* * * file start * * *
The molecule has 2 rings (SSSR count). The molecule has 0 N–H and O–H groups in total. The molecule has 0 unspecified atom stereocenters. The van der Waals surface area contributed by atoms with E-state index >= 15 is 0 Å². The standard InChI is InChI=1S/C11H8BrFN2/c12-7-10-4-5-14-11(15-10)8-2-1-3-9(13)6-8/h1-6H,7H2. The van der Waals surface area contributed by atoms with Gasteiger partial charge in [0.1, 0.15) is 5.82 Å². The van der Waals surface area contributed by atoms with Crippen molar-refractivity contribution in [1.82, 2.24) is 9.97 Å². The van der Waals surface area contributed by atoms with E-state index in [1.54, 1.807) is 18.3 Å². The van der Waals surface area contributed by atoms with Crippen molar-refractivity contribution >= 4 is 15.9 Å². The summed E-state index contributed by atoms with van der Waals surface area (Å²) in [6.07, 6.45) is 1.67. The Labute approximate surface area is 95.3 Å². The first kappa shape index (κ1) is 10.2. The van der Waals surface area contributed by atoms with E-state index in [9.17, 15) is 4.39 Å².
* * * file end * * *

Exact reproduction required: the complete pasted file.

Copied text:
The molecule has 2 rings (SSSR count). The molecule has 0 N–H and O–H groups in total. The molecule has 0 unspecified atom stereocenters. The van der Waals surface area contributed by atoms with E-state index >= 15 is 0 Å². The standard InChI is InChI=1S/C11H8BrFN2/c12-7-10-4-5-14-11(15-10)8-2-1-3-9(13)6-8/h1-6H,7H2. The van der Waals surface area contributed by atoms with Gasteiger partial charge in [0.1, 0.15) is 5.82 Å². The van der Waals surface area contributed by atoms with Crippen molar-refractivity contribution in [1.82, 2.24) is 9.97 Å². The van der Waals surface area contributed by atoms with E-state index in [1.54, 1.807) is 18.3 Å². The van der Waals surface area contributed by atoms with Crippen molar-refractivity contribution >= 4 is 15.9 Å². The summed E-state index contributed by atoms with van der Waals surface area (Å²) in [6.07, 6.45) is 1.67. The Labute approximate surface area is 95.3 Å². The first kappa shape index (κ1) is 10.2. The van der Waals surface area contributed by atoms with E-state index in [9.17, 15) is 4.39 Å².